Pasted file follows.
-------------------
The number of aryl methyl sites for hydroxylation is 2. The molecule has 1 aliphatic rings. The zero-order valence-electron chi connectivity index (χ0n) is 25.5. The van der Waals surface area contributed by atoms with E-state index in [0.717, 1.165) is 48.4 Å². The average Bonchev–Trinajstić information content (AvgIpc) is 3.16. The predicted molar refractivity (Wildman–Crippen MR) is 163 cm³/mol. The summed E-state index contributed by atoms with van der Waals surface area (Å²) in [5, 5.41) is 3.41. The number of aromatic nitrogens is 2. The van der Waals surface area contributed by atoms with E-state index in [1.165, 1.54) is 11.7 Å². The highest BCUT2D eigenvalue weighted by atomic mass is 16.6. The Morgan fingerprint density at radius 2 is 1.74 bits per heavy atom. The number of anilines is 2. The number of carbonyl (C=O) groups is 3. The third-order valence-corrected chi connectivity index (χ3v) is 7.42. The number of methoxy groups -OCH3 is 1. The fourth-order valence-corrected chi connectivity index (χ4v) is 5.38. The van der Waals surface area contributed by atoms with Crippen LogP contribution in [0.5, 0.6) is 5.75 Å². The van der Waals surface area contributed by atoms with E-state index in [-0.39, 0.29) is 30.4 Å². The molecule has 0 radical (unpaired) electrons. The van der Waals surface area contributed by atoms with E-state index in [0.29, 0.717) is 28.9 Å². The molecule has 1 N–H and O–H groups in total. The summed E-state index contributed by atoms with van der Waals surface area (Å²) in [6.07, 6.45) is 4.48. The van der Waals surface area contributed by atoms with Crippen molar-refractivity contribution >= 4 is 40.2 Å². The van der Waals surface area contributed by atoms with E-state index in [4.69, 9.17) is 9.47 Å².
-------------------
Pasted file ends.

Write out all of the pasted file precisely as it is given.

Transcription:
The number of aryl methyl sites for hydroxylation is 2. The molecule has 1 aliphatic rings. The zero-order valence-electron chi connectivity index (χ0n) is 25.5. The van der Waals surface area contributed by atoms with E-state index in [0.717, 1.165) is 48.4 Å². The average Bonchev–Trinajstić information content (AvgIpc) is 3.16. The predicted molar refractivity (Wildman–Crippen MR) is 163 cm³/mol. The summed E-state index contributed by atoms with van der Waals surface area (Å²) in [5, 5.41) is 3.41. The number of aromatic nitrogens is 2. The van der Waals surface area contributed by atoms with E-state index in [1.165, 1.54) is 11.7 Å². The highest BCUT2D eigenvalue weighted by atomic mass is 16.6. The Morgan fingerprint density at radius 2 is 1.74 bits per heavy atom. The number of anilines is 2. The number of carbonyl (C=O) groups is 3. The third-order valence-corrected chi connectivity index (χ3v) is 7.42. The number of methoxy groups -OCH3 is 1. The fourth-order valence-corrected chi connectivity index (χ4v) is 5.38. The van der Waals surface area contributed by atoms with Crippen LogP contribution in [0.5, 0.6) is 5.75 Å². The van der Waals surface area contributed by atoms with E-state index in [-0.39, 0.29) is 30.4 Å². The molecule has 0 radical (unpaired) electrons. The van der Waals surface area contributed by atoms with E-state index in [0.29, 0.717) is 28.9 Å². The molecule has 1 N–H and O–H groups in total. The summed E-state index contributed by atoms with van der Waals surface area (Å²) in [6.07, 6.45) is 4.48. The van der Waals surface area contributed by atoms with Crippen molar-refractivity contribution >= 4 is 40.2 Å². The van der Waals surface area contributed by atoms with E-state index in [4.69, 9.17) is 9.47 Å².